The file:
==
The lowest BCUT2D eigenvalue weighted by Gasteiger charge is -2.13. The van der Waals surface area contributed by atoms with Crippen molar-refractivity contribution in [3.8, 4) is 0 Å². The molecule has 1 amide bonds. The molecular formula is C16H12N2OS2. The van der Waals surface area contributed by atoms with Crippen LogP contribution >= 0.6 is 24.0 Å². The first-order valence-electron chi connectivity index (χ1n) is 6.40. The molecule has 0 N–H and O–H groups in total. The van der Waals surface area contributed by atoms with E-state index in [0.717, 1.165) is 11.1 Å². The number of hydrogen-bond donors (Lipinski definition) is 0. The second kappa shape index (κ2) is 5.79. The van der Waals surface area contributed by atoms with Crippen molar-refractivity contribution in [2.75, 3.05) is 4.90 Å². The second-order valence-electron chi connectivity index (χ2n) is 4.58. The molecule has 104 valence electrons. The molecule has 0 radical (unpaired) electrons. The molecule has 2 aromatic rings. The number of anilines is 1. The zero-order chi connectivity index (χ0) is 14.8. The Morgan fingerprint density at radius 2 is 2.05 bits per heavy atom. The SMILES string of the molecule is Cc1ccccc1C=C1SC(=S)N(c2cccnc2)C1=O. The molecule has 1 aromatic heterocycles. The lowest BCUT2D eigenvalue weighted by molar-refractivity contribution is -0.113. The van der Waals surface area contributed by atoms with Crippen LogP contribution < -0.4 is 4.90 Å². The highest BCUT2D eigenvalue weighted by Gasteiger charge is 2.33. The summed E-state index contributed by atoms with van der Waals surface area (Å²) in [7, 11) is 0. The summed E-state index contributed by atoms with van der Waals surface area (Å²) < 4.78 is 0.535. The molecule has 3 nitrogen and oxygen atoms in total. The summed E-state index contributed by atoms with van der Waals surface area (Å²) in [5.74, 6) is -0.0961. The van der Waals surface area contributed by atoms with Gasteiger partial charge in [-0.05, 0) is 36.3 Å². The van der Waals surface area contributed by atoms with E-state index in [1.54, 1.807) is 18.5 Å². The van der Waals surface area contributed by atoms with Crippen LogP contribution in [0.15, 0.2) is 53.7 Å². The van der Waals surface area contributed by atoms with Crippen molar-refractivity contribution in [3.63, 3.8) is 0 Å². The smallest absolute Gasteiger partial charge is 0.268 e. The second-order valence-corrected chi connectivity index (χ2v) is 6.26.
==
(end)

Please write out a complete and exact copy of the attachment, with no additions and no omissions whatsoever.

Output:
The lowest BCUT2D eigenvalue weighted by Gasteiger charge is -2.13. The van der Waals surface area contributed by atoms with Crippen molar-refractivity contribution in [3.8, 4) is 0 Å². The molecule has 1 amide bonds. The molecular formula is C16H12N2OS2. The van der Waals surface area contributed by atoms with Crippen LogP contribution >= 0.6 is 24.0 Å². The first-order valence-electron chi connectivity index (χ1n) is 6.40. The molecule has 0 N–H and O–H groups in total. The van der Waals surface area contributed by atoms with E-state index in [0.717, 1.165) is 11.1 Å². The number of hydrogen-bond donors (Lipinski definition) is 0. The second kappa shape index (κ2) is 5.79. The van der Waals surface area contributed by atoms with Crippen molar-refractivity contribution in [2.75, 3.05) is 4.90 Å². The second-order valence-electron chi connectivity index (χ2n) is 4.58. The molecule has 104 valence electrons. The molecule has 0 radical (unpaired) electrons. The molecule has 2 aromatic rings. The number of anilines is 1. The zero-order chi connectivity index (χ0) is 14.8. The Morgan fingerprint density at radius 2 is 2.05 bits per heavy atom. The SMILES string of the molecule is Cc1ccccc1C=C1SC(=S)N(c2cccnc2)C1=O. The molecule has 1 aromatic heterocycles. The lowest BCUT2D eigenvalue weighted by molar-refractivity contribution is -0.113. The van der Waals surface area contributed by atoms with Crippen LogP contribution < -0.4 is 4.90 Å². The highest BCUT2D eigenvalue weighted by Gasteiger charge is 2.33. The summed E-state index contributed by atoms with van der Waals surface area (Å²) in [7, 11) is 0. The summed E-state index contributed by atoms with van der Waals surface area (Å²) < 4.78 is 0.535. The molecule has 3 nitrogen and oxygen atoms in total. The summed E-state index contributed by atoms with van der Waals surface area (Å²) in [5.74, 6) is -0.0961. The van der Waals surface area contributed by atoms with Gasteiger partial charge in [-0.05, 0) is 36.3 Å². The van der Waals surface area contributed by atoms with E-state index in [1.54, 1.807) is 18.5 Å². The van der Waals surface area contributed by atoms with Crippen LogP contribution in [0.15, 0.2) is 53.7 Å². The van der Waals surface area contributed by atoms with Crippen molar-refractivity contribution in [3.63, 3.8) is 0 Å². The smallest absolute Gasteiger partial charge is 0.268 e. The second-order valence-corrected chi connectivity index (χ2v) is 6.26.